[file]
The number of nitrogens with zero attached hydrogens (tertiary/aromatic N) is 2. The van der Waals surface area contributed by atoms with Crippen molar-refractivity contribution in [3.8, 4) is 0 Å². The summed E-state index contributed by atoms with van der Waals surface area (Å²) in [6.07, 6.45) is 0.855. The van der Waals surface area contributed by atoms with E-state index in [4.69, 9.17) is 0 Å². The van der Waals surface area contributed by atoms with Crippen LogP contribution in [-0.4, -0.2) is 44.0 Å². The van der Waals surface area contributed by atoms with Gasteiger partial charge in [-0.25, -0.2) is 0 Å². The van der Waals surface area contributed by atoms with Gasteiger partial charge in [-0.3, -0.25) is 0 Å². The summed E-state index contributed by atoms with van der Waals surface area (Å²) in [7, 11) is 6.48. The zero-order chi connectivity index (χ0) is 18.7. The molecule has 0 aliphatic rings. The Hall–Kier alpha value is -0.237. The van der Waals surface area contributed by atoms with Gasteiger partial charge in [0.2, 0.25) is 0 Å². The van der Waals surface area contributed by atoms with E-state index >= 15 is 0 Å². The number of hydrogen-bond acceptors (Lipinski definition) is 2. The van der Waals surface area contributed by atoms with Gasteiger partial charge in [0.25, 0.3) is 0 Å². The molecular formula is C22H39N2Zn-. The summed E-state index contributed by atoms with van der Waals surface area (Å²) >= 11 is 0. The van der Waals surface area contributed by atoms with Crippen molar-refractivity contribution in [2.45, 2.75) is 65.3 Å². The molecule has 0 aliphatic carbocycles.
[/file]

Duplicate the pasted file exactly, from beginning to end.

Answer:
The number of nitrogens with zero attached hydrogens (tertiary/aromatic N) is 2. The van der Waals surface area contributed by atoms with Crippen molar-refractivity contribution in [3.8, 4) is 0 Å². The summed E-state index contributed by atoms with van der Waals surface area (Å²) in [6.07, 6.45) is 0.855. The van der Waals surface area contributed by atoms with E-state index in [4.69, 9.17) is 0 Å². The van der Waals surface area contributed by atoms with Crippen LogP contribution in [-0.4, -0.2) is 44.0 Å². The van der Waals surface area contributed by atoms with Gasteiger partial charge in [-0.25, -0.2) is 0 Å². The van der Waals surface area contributed by atoms with Gasteiger partial charge in [-0.3, -0.25) is 0 Å². The summed E-state index contributed by atoms with van der Waals surface area (Å²) in [7, 11) is 6.48. The zero-order chi connectivity index (χ0) is 18.7. The molecule has 0 aliphatic rings. The Hall–Kier alpha value is -0.237. The van der Waals surface area contributed by atoms with Gasteiger partial charge in [0.2, 0.25) is 0 Å². The van der Waals surface area contributed by atoms with E-state index >= 15 is 0 Å². The number of hydrogen-bond acceptors (Lipinski definition) is 2. The van der Waals surface area contributed by atoms with Gasteiger partial charge in [0.25, 0.3) is 0 Å². The molecular formula is C22H39N2Zn-. The summed E-state index contributed by atoms with van der Waals surface area (Å²) >= 11 is 0. The van der Waals surface area contributed by atoms with Crippen molar-refractivity contribution in [2.45, 2.75) is 65.3 Å². The molecule has 0 aliphatic carbocycles.